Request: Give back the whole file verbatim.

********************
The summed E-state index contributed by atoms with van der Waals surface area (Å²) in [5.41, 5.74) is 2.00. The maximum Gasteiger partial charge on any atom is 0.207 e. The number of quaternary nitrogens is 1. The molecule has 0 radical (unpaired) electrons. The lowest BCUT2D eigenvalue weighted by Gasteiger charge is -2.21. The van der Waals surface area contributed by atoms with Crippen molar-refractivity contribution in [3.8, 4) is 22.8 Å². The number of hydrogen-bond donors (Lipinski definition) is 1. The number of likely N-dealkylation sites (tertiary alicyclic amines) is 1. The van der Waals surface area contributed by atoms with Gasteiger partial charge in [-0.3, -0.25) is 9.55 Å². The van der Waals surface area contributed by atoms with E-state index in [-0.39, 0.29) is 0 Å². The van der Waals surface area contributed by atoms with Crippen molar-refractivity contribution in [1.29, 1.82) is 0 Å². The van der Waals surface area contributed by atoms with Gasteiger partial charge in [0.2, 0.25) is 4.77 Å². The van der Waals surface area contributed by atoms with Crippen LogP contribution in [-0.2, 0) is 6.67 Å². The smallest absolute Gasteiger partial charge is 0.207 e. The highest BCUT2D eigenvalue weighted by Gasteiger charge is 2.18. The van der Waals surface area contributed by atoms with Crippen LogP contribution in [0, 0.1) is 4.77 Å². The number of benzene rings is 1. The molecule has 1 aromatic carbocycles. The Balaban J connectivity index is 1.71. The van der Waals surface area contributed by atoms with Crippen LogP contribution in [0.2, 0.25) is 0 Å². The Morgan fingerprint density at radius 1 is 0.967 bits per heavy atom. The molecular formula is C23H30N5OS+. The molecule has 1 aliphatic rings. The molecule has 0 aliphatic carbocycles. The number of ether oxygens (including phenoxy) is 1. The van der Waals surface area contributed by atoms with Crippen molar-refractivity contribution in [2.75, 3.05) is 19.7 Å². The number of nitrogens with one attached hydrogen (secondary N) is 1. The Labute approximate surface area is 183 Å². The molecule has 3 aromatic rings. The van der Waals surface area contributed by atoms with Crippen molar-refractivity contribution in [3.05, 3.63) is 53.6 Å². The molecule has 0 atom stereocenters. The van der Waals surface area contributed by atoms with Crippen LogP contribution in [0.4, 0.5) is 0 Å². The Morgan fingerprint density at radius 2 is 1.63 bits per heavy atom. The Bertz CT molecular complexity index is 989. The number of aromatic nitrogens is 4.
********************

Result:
The summed E-state index contributed by atoms with van der Waals surface area (Å²) in [5.41, 5.74) is 2.00. The maximum Gasteiger partial charge on any atom is 0.207 e. The number of quaternary nitrogens is 1. The molecule has 0 radical (unpaired) electrons. The lowest BCUT2D eigenvalue weighted by Gasteiger charge is -2.21. The van der Waals surface area contributed by atoms with Crippen molar-refractivity contribution in [3.8, 4) is 22.8 Å². The number of hydrogen-bond donors (Lipinski definition) is 1. The number of likely N-dealkylation sites (tertiary alicyclic amines) is 1. The van der Waals surface area contributed by atoms with Gasteiger partial charge in [-0.3, -0.25) is 9.55 Å². The van der Waals surface area contributed by atoms with E-state index in [-0.39, 0.29) is 0 Å². The van der Waals surface area contributed by atoms with Crippen molar-refractivity contribution in [1.29, 1.82) is 0 Å². The van der Waals surface area contributed by atoms with Gasteiger partial charge in [0.2, 0.25) is 4.77 Å². The van der Waals surface area contributed by atoms with Crippen LogP contribution in [-0.2, 0) is 6.67 Å². The smallest absolute Gasteiger partial charge is 0.207 e. The highest BCUT2D eigenvalue weighted by Gasteiger charge is 2.18. The van der Waals surface area contributed by atoms with Crippen LogP contribution in [0, 0.1) is 4.77 Å². The number of benzene rings is 1. The molecule has 1 aromatic carbocycles. The Balaban J connectivity index is 1.71. The van der Waals surface area contributed by atoms with Crippen LogP contribution in [0.2, 0.25) is 0 Å². The Morgan fingerprint density at radius 1 is 0.967 bits per heavy atom. The molecular formula is C23H30N5OS+. The molecule has 1 aliphatic rings. The molecule has 0 aliphatic carbocycles. The number of ether oxygens (including phenoxy) is 1. The van der Waals surface area contributed by atoms with Crippen molar-refractivity contribution in [2.75, 3.05) is 19.7 Å². The number of nitrogens with one attached hydrogen (secondary N) is 1. The Labute approximate surface area is 183 Å². The molecule has 3 aromatic rings. The van der Waals surface area contributed by atoms with Crippen molar-refractivity contribution in [3.05, 3.63) is 53.6 Å². The molecule has 0 atom stereocenters. The van der Waals surface area contributed by atoms with Crippen LogP contribution in [0.4, 0.5) is 0 Å². The Morgan fingerprint density at radius 2 is 1.63 bits per heavy atom. The Bertz CT molecular complexity index is 989. The number of aromatic nitrogens is 4.